Way back at the Big Ten Media Days in July, Jim Harbaugh described incoming freshman Mason Graham as “a gift from the football gods.” It appears that Harbaugh has satiated the likes of Bo and Yost with offerings aplenty.
Graham has played well beyond what his youth and freshman status would indicate, earning him a significant role in the defensive line rotation for the Michigan Wolverines. His 25 total tackles, 12 of which are solos, attest to his contributions to the nation’s third-best rush defense. However, what should have every Michigan fan exuberantly optimistic about Graham’s future in the Maize and Blue is his pass-rushing ability.
He currently leads all Michigan defensive tackles with 2.5 sacks, and one could easily envision that total being higher once he wins more playing time. It’s not too often that tackles, particularly freshman tackles, make such an impact on the passing game. Even Jalen Carter — the nation’s best defensive tackle — only has three sacks on the season. What accounts for Mason Graham’s ability to effect the passing attack?
The answer lies in his championship wrestling pedigree. When asked if his wrestling background has helped him in the trenches at a recent player media availability, Graham stated: “Yeah, for sure. Just like my leverage against offensive lineman in general from my viewpoint as a defensive lineman, it’s helped a lot. Knowing leverages and shedding blockers” has been augmented by his time on the mat. Considering he moves much more nimbly than his 6-foot-4, 317-pound frame suggests, he has a point.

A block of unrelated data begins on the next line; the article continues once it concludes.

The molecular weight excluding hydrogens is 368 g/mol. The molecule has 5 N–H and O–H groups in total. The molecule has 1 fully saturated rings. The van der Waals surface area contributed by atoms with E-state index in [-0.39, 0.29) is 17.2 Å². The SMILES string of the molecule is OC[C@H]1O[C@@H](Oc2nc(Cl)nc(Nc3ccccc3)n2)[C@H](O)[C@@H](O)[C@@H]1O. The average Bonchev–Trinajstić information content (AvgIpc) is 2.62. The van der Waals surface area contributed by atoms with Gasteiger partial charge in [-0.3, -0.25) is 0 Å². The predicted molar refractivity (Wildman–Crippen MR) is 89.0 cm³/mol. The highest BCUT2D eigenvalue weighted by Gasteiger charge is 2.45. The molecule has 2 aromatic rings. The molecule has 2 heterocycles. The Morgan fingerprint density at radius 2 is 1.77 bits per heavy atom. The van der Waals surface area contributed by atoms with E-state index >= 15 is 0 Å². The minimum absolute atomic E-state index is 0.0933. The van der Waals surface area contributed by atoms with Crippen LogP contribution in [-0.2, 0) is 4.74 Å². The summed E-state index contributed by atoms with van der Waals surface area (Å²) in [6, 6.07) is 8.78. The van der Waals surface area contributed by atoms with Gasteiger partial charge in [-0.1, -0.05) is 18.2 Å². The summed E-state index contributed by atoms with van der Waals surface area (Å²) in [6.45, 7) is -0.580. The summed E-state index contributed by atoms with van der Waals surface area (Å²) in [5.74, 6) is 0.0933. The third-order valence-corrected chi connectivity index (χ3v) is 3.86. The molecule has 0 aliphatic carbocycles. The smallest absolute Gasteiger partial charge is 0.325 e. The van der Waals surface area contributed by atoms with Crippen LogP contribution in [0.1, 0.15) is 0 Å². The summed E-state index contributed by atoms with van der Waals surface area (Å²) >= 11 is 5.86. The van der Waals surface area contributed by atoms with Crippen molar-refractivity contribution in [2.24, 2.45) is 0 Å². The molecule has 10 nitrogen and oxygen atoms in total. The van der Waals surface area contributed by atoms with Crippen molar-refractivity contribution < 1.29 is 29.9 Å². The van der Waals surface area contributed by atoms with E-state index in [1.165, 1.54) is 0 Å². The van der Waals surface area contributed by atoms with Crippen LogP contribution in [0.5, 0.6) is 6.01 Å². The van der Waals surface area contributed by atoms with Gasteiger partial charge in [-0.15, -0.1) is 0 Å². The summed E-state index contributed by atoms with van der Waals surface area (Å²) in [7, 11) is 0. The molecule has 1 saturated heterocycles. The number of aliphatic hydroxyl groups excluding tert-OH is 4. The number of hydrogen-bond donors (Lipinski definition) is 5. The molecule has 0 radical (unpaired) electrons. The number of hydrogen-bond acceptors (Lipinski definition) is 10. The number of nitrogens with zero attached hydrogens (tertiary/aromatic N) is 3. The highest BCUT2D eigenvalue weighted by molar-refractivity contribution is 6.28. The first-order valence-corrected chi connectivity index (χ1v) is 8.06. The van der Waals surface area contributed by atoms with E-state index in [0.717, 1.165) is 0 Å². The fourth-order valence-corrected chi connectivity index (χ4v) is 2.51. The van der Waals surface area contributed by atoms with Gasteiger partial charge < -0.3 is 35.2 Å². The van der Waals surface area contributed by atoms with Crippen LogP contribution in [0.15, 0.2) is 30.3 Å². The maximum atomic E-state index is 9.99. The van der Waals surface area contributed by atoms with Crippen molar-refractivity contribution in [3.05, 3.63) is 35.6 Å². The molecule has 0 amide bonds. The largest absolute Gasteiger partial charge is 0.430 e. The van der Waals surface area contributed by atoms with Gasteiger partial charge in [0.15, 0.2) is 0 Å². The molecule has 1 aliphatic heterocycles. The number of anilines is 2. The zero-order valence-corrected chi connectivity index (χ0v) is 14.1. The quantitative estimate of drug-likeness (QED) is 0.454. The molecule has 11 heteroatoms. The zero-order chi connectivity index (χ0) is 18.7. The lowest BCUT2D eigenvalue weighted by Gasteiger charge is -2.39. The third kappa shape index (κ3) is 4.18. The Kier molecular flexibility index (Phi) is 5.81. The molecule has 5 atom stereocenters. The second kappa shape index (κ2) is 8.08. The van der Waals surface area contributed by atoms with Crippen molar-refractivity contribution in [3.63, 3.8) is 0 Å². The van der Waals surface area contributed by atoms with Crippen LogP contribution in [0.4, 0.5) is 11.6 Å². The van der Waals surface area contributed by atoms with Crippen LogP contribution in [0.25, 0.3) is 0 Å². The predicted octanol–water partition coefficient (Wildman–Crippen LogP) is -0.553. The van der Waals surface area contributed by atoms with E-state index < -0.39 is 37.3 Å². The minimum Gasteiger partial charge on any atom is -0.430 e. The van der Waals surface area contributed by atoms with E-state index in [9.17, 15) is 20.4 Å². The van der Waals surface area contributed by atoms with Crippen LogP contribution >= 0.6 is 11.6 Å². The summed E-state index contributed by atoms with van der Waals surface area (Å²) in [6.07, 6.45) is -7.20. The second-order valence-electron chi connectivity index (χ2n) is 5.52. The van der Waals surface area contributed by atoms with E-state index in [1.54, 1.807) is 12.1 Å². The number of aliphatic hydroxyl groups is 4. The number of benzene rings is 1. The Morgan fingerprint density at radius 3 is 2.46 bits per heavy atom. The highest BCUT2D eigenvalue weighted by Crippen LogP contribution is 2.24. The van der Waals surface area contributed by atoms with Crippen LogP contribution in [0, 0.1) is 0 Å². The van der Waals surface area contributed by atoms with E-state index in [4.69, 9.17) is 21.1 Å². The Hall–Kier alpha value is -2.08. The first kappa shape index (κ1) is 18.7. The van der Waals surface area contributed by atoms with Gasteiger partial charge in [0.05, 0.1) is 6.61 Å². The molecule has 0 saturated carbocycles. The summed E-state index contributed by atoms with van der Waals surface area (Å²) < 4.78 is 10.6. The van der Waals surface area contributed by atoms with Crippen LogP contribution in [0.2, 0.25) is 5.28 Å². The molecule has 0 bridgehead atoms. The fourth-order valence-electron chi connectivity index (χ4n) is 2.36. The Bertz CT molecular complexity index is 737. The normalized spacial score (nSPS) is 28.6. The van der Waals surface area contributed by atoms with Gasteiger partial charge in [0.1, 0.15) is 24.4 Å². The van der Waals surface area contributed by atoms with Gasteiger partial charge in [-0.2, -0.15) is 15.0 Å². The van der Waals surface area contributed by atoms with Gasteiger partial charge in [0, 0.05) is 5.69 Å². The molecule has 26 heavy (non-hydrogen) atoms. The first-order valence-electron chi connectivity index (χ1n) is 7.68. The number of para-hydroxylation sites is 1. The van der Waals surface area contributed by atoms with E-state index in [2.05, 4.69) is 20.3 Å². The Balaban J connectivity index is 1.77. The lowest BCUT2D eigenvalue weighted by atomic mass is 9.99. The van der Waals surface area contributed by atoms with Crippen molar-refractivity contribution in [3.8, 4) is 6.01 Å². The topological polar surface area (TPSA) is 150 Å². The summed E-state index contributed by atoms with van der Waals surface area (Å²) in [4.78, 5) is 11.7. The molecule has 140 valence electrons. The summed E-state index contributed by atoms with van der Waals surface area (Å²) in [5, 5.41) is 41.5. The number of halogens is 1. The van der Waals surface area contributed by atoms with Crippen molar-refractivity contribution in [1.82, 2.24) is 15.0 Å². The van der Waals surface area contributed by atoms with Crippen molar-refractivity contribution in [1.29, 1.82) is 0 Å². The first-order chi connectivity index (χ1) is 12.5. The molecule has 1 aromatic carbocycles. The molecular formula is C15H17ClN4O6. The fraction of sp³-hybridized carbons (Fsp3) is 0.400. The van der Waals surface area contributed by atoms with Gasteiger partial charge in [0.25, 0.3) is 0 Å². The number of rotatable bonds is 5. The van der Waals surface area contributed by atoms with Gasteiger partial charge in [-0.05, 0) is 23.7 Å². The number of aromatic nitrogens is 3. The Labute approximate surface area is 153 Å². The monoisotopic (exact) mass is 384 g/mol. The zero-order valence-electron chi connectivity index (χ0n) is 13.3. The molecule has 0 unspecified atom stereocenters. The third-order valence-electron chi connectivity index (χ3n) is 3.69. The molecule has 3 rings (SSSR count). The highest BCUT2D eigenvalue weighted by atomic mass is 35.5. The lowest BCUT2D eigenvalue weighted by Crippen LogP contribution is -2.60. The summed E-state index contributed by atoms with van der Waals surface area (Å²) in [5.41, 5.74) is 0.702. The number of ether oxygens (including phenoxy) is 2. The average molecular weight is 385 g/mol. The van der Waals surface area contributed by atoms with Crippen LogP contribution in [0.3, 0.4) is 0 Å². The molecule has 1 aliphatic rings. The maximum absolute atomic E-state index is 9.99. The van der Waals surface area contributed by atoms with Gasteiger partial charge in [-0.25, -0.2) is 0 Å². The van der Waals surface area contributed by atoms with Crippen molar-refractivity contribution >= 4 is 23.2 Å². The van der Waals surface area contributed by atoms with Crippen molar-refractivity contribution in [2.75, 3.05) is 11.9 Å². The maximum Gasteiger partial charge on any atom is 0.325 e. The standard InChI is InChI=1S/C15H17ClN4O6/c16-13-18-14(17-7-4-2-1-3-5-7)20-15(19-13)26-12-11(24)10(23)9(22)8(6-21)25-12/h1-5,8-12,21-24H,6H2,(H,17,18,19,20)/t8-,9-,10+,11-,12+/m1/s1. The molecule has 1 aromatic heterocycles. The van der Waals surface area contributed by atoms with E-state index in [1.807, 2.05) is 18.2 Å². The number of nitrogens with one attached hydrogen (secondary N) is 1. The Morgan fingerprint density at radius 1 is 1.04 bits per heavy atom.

In addition to his outstanding block-shedding technique, his efforts in the weight room have also paid off — and have won him the admiration of his teammates. At the same media availability, when Graham fielded a question about whether his strength turned some heads in the program, he answered in the affirmative: “Yeah, I feel like some of the guys were looking at me because I was already on their level or close to them strength-wise.” He went on to say he could bench Mazi Smith, who weighs in at 337 pounds, but noted that the training staff doesn’t explicitly allow players to max out on the benchpress. Something tells me he’s being coy.
The melding of his wrestling background, size and strength make Mason Graham one of the most exciting younger players on Team 143. Provided he can remain healthy and build upon this year’s production, Graham will be a pillar of the Michigan defense for several more years. Pardon the pun, but Graham will be the “gift that keeps on giving” for Harbaugh and the Michigan faithful for the foreseeable future. Whatever Harbaugh is offering the “gods of football,” he better have a copious supply of it.